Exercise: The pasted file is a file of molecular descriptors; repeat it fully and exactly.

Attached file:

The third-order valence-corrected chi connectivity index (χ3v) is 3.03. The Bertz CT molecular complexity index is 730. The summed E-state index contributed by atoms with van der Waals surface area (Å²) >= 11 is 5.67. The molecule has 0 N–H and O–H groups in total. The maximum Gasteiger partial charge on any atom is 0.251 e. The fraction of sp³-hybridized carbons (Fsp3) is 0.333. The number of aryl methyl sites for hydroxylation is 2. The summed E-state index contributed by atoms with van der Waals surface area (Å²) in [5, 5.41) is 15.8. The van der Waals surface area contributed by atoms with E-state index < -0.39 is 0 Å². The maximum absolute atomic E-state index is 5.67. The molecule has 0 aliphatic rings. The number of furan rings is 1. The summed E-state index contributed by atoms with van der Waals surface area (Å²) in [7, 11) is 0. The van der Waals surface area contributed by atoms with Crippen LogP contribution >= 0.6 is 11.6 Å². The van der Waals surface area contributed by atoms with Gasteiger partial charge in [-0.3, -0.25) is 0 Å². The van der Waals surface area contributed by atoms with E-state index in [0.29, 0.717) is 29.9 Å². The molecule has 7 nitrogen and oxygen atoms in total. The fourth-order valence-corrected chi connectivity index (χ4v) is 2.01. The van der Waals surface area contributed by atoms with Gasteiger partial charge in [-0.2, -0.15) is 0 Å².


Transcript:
The third-order valence-corrected chi connectivity index (χ3v) is 3.03. The Bertz CT molecular complexity index is 730. The summed E-state index contributed by atoms with van der Waals surface area (Å²) >= 11 is 5.67. The molecule has 0 N–H and O–H groups in total. The maximum Gasteiger partial charge on any atom is 0.251 e. The fraction of sp³-hybridized carbons (Fsp3) is 0.333. The number of aryl methyl sites for hydroxylation is 2. The summed E-state index contributed by atoms with van der Waals surface area (Å²) in [5, 5.41) is 15.8. The van der Waals surface area contributed by atoms with E-state index < -0.39 is 0 Å². The maximum absolute atomic E-state index is 5.67. The molecule has 0 aliphatic rings. The number of furan rings is 1. The summed E-state index contributed by atoms with van der Waals surface area (Å²) in [7, 11) is 0. The van der Waals surface area contributed by atoms with Crippen LogP contribution >= 0.6 is 11.6 Å². The van der Waals surface area contributed by atoms with Gasteiger partial charge in [-0.3, -0.25) is 0 Å². The van der Waals surface area contributed by atoms with E-state index in [0.29, 0.717) is 29.9 Å². The molecule has 7 nitrogen and oxygen atoms in total. The fourth-order valence-corrected chi connectivity index (χ4v) is 2.01. The van der Waals surface area contributed by atoms with Gasteiger partial charge in [-0.2, -0.15) is 0 Å².